From time to time I come across a sort of dispute or even sometimes war at companies of every size: the central IT department tries to impose a certain hardware or software policy on the coworkers they are entitled to take care of.

Every time this happens there are discussions of BYOD vs. company owned devices. The IT departments claim that they can’t guarantee a certain service level, when they don’t have access to the resources used by the coworkers. The supporters of BYOD argument that using their own chosen hard- and software augments productivity and satisfaction.

I have to confess that I’m a strong campaigner for using my own devices and software at work. But to get some insight into this topic we need to separate different requirements determined by the type of job the employees do:

  1. Office workers need to get things done. With standard tools. They often are happe to have someone to call if things don’t work like expected or needed.
  2. Software engineers use their (mostly) laptops to build software. They need some control over the environment they work in. Libraries, databases, IDEs, operating systems. They choose the tools hat get the job done. When things don’t work they are able to fix problems by themselves.

These two roughly separated requirement profiles are opposed by two sorts of enterprise environment:

  1. Proprietary systems and protocols chosen by the IT departments because they know these systems very well and know how to get support from the provider. Things in this category may contain: Microsoft products (Windows, Exchange, …) or enterprise groupware systems like Novell Groupwise, Lotus Notes etc.
  2. Open protocols and services offer similar options but with a different type of maintenance.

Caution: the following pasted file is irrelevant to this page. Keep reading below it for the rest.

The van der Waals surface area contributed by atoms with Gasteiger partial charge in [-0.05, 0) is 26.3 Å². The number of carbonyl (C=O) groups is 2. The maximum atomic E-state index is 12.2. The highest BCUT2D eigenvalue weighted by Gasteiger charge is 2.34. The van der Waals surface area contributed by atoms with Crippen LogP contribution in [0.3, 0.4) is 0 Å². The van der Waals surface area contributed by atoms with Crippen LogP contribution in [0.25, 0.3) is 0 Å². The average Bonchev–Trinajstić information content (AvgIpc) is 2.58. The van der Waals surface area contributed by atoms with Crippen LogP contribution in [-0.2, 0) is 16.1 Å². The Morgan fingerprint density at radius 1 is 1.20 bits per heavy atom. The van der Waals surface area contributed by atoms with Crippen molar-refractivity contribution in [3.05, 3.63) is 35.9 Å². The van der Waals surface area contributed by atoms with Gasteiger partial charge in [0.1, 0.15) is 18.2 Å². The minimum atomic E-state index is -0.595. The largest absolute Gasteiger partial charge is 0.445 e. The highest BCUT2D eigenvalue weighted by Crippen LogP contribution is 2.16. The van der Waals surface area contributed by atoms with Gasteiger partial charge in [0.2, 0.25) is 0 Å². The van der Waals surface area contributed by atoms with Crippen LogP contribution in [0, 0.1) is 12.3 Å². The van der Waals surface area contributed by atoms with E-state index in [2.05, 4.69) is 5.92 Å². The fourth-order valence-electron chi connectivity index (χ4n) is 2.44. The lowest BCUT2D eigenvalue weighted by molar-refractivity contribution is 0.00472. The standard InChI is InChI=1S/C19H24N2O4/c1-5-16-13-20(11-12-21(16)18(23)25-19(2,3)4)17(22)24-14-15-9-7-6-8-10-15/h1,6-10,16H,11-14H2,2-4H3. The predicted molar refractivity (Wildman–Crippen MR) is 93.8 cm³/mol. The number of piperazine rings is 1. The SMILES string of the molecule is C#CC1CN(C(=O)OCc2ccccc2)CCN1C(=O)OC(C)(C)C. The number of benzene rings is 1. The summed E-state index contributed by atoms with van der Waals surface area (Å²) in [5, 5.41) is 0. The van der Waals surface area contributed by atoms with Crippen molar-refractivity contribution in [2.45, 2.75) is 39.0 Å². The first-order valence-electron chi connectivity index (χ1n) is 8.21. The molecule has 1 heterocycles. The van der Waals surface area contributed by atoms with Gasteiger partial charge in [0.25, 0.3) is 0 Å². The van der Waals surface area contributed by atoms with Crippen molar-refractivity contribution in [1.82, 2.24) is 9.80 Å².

Both approaches require nearly the same amount of maintenance but of different types. Proprietary systems often offer poor support to clients offside of the mainstream. For example have you ever tried to connect an Apple laptop to a Novell file share? Don’t try. You’ll get mad about getting the right client tools, software incompatibilities and stuff like that.

So there is a natural match for BOYD environments: use standardized protocols and services like NFS, SMB (which both have their origin in proprietary systems …) or mail protocols like SMTP and IMAP.

If your users would like to work without tinkering with software or services: use a centralized management system. This doesn’t naturally contain closed source and proprietary tools. But often it does.

For a company with technologically apt users it’s better to adopt the BOYD way to maximize productivity and user satisfaction. The latter often is no valid point with IT service departments. Then it’s the job of the people whose job it is to provide a suitable working environment for happy colleagues to make the service departments to work they way they are supposed to work.

This seems to be a particular problem in Germany where I often enjoy contact to IT service departments featuring a very self-centric philosophy. The notion of being a service department to help others do their job is not very popular.

Several studies show that companies are seen as more attractive to new employees when they allow BYOD policies.

On the other hand there are security considerations to be taken into account. But I don’t know of any company owned system that prevents willful or even lazy security breaches.